He was so secure as the Eternal Righteousness of God Himself that he didn’t hesitate for a moment to get into the muddy waters of our sinful humanity. He knew His righteousness was so much more powerful than our sin.
We have taught the Body of Christ about sharing in Christ’s death, but we don’t often preach much on sharing in Christ’s burial. Burial is so significant; it is the moment when we finally realize they are gone from this life into the next. When Kate’s mother, Ann, died, it wasn’t until her ashes were interred in the ground that we all realized she had truly gone. Until that moment there was always the hope of her resurrection, but once she was in the ground that was it. We knew it was over in this life. Of course, Ann is now more alive than she ever was on Earth
We need to understand that not only have we died with Christ, we have been buried with Him. This means we are really, really dead! We no longer live. In the tomb, nothing of this world matters any longer, there is only one thing that really matters: “I must live again!”
What car you drive in this world, or what house or subdivision you live in is irrelevant. It doesn’t matter how much money you made, or what college your kids went to. Nothing matters except one thing, “I must live again!”
Jesus experienced this burial after the Cross. He died and was buried in the tomb. He had to trust that His Father, by the power of His Spirit, would raise Him from the dead on the third day, just like He had promised. He had to trust His Father knew none of that sin was His own.
At His baptism, as He was thrust under the water, knocked off His feet and left at the total mercy of John to raise Him up, Jesus had a foretaste of His burial.
I have often wondered what went through Jesus’ mind in that moment under the Jordan River. The battle of faith would have been enormous, perhaps with the question rampaging through His mind: Now that He was one with us, in our sin and death, would the Father be able to raise Him from the dead?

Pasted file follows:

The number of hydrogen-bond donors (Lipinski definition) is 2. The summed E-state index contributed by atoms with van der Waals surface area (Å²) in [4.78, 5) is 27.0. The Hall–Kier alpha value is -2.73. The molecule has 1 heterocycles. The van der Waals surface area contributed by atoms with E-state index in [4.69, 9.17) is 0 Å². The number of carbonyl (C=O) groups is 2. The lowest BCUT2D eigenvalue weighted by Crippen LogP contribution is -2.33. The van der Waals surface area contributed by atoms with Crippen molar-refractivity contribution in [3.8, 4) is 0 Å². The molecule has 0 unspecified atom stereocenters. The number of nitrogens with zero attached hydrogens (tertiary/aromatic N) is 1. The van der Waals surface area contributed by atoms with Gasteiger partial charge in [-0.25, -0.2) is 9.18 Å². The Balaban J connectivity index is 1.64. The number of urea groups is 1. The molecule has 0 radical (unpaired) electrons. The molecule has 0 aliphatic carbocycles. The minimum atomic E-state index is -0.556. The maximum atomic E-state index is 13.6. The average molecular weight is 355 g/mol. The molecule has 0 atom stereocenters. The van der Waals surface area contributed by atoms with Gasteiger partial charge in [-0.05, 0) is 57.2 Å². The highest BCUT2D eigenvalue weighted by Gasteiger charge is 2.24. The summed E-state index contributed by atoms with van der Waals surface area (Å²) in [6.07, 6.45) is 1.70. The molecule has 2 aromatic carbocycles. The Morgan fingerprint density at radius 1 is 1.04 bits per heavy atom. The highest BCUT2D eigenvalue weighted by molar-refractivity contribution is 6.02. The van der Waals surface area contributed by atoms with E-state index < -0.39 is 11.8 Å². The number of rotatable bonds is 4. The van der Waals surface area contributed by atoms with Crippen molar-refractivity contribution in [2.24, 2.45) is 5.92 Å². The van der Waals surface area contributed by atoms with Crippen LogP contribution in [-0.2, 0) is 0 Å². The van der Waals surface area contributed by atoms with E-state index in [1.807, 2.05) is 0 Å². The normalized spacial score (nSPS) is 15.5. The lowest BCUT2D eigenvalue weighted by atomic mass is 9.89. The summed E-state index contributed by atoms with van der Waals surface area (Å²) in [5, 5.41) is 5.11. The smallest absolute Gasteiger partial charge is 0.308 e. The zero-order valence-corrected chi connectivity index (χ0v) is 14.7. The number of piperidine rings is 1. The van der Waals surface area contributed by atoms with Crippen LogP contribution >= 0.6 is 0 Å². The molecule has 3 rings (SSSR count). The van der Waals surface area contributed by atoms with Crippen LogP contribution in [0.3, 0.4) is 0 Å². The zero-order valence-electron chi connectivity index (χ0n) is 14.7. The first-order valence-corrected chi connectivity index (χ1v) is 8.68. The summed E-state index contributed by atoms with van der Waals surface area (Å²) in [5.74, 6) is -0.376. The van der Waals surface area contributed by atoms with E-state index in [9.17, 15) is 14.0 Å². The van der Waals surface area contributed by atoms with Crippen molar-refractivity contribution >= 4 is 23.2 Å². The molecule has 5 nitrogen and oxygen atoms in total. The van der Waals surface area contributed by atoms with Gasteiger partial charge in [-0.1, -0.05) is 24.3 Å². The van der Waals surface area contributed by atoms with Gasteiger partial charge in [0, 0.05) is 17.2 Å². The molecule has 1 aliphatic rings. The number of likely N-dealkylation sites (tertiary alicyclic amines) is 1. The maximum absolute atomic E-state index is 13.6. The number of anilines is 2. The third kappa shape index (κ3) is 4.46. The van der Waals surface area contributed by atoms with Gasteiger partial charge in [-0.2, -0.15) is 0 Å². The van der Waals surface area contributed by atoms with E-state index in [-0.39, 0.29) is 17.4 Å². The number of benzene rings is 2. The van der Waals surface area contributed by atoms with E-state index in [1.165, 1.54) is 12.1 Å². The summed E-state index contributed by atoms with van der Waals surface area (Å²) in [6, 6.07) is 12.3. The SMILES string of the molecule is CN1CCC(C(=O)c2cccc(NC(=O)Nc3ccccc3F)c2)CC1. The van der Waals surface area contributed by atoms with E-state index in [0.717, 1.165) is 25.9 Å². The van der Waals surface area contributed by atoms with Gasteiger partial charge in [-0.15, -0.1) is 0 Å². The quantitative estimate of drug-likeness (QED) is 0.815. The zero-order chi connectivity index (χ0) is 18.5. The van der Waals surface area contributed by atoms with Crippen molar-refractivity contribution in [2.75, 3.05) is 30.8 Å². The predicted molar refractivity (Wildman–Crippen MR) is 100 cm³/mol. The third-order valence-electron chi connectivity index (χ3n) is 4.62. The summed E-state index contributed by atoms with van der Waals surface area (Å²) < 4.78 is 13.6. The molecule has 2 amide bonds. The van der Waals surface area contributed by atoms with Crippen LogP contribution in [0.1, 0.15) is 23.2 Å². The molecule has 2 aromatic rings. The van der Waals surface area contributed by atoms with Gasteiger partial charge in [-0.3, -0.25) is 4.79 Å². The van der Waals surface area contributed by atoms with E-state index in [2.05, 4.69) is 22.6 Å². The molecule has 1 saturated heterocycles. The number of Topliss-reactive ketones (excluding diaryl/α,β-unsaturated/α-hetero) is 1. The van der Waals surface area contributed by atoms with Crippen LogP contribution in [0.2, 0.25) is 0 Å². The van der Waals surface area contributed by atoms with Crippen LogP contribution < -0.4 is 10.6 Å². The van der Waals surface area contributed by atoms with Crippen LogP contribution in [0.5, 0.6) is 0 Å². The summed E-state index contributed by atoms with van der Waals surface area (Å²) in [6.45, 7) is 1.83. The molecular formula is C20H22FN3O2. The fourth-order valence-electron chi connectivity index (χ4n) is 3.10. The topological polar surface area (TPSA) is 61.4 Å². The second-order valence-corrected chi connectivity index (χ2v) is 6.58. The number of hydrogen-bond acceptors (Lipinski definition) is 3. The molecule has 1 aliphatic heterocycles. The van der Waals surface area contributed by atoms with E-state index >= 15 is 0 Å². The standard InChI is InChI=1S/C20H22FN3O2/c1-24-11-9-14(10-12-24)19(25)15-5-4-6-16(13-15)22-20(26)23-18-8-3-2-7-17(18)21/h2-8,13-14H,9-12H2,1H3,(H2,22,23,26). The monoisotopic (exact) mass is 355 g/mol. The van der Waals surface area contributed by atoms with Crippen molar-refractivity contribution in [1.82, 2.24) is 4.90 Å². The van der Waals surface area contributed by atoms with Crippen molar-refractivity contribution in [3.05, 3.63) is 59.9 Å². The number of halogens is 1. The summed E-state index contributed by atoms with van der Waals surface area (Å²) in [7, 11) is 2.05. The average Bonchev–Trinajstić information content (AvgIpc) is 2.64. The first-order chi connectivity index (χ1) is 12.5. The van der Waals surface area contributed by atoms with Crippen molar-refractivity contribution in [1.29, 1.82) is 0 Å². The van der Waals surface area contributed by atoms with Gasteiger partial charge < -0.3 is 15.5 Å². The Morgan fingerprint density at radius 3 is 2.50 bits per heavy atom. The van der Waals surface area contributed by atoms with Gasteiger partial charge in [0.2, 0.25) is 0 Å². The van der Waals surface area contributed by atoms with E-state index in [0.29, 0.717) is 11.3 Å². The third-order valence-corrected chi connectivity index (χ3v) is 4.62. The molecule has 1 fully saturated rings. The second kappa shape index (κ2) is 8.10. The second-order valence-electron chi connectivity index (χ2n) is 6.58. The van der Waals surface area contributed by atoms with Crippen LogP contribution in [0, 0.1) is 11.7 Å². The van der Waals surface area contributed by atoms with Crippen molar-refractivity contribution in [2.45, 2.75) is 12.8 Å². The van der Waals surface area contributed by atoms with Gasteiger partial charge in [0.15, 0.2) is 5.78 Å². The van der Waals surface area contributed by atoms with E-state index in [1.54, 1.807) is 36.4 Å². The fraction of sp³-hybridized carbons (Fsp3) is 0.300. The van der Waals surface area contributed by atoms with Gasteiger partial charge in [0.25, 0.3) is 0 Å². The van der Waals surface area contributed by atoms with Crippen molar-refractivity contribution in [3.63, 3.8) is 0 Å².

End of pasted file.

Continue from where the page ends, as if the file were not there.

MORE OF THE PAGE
As Jesus is lifted up out of the watery grave, something so amazing and powerful happens. The Heavens are ripped open and the Spirit descends upon Him like a dove and remains upon Him. The voice speaks from the Heavens saying, “You are my beloved Son, in whom I am well pleased.”
In that perfect moment, when the Son of God comes out of the watery grave, figuratively “covered” in humanity, the Father speaks in the most dramatic way. He honors the Son and assures Him that He will raise Him from the dead. He does this not just by His words, but with a dramatic affirmation through the descent of the Spirit upon Him.
The very same Spirit of God that would fill His dead body on the Third Day three and a half years later, raising Him forever from the dead, descended upon the Son as He came up out of the water. Jesus knew that He knew, in that day, when He was one with humanity, the Father would still raise Him from the dead.
The extraordinary thing about this watery grave is that the Father opened the Heavens, the Spirit descended like a dove upon Jesus and the voice spoke when Jesus came up out of the water, not when He first got in. This moment was not just for Jesus’ sake, but for ours. The Father’s voice spoke over us too.
Jesus had to go through extreme suffering so we could live under an open Heaven and have the Spirit descend and remain upon us.
He suffered so we can hear those words spoken over us for all eternity,
“You are my beloved Son, in whom I am well pleased.”
Yes! God is so proud of you. He is well pleased and this statement belongs to you.
Be baptised in His acceptance.
And enjoy this reality in Christ today.
*Read more in Consumed By Love / How Oneness With Christ Changes Absolutely Everything by Duncan Smith.